Since the hiring of the current superintendent of TUSD, the concepts of the district being transparent to the public and the audit committee being independent of the TUSD management team have seemingly disappeared.

The idea of appointing the most qualified professionals to the Tucson Unified School District audit committee is no longer a priority. It seems more important to have the members reside in the school district.

After five years on the audit committee, my term is expiring two years prematurely because of my home address. I’d like to offer some insight into what has happened.

In 2010, I was encouraged to assist TUSD by joining the audit and finance committee. As a member of the Southern Arizona Leadership Council with more than 35 years experience in the finance area, including chairing the finance and bond committee for the town of Oro Valley, I thought I could make a valuable contribution to TUSD.

Even though I did not reside within the TUSD boundaries at the time of my original appointment, I was the CEO of Bedmart, which had its corporate headquarters within the TUSD boundaries and had a vested interest in having a quality education for area residents. I was assured that the Governing Board’s only interest was to appoint the highest quality professionals to fill all open positions on the finance and audit committee.

In the years I have been on the committee, we have kept the Governing Board informed of the financial condition, as well as the financial operation, of TUSD. Since we report directly to the Governing Board, issue a report to it twice a year, and have no reporting relationship to the superintendent or his management team, we have been able to act independently of TUSD management.

Recently, the TUSD Governing Board changed the qualifications for appointment to the audit committee, requiring new and current members to reside within the district.

If residency within the district is so critical, shouldn’t the Governing Board also require that all TUSD management and others within the organization be required to reside within the district, or was this simply a veiled attempt to remove dissenting — yet experienced — voices from the committee?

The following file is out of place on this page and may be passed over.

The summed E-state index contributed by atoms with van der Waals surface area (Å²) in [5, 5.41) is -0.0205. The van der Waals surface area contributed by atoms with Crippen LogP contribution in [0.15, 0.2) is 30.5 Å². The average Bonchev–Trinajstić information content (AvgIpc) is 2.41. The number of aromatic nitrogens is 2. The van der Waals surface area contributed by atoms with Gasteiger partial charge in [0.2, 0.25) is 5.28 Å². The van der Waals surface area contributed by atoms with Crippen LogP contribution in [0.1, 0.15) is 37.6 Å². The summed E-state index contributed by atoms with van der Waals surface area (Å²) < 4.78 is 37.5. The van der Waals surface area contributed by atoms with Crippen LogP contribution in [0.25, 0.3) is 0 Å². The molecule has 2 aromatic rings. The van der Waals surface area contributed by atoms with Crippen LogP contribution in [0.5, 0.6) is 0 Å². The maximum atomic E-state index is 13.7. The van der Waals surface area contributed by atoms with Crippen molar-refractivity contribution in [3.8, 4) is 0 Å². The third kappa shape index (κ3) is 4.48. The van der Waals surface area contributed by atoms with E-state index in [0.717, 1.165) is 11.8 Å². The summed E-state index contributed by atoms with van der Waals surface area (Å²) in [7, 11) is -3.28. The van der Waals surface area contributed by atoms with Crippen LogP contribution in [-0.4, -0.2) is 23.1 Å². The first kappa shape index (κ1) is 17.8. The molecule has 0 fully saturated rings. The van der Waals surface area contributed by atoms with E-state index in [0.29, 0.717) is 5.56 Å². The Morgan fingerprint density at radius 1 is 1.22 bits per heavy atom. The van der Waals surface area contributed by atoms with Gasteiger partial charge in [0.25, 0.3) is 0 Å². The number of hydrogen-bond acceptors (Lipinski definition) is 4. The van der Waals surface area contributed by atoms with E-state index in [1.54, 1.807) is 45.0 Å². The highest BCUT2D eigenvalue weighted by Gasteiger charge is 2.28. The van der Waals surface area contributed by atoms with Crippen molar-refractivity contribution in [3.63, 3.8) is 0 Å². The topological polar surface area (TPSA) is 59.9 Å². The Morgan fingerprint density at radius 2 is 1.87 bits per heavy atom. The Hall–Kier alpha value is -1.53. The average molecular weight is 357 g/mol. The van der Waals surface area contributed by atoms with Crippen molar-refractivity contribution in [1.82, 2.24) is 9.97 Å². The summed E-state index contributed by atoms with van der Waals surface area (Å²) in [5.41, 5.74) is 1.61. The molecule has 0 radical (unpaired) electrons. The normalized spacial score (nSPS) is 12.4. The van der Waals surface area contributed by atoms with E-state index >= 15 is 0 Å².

This move will have a chilling effect on future solicitations for volunteers. A previous chair even resigned for being publicly disrespected by the current superintendent.

In addition to changing the residency requirement for audit committee members, the Governing Board also added the district CFO as a permanent voting member of the audit committee.

The committee was designed to assist the board by making sure it was independent of the TUSD management team. With the addition of the CFO to the audit committee (including the possibility of chairing it), the committee will lose some independence from the TUSD management team, since the CFO reports directly to the district superintendent. It will actually be checking up on itself.

In addition, since the CFO will be instrumental in recommending the new internal auditor, that position will now also be subject to suspicion.

Apparently, a majority of the Governing Board voted to substantially reduce the independence of the audit committee to give less oversight to the superintendent and the finances of the district. Additionally, other audit committee charter changes included removing protective language authorizing members to submit requests for information, setting the agenda and their direct role in selecting the external auditors.

Voters should remember these changes when the next TUSD Election Day comes around.

Chuck, a longtime community volunteer in Tucson and Oro Valley, is a CPA and retired CEO of Bedmart. Contact him at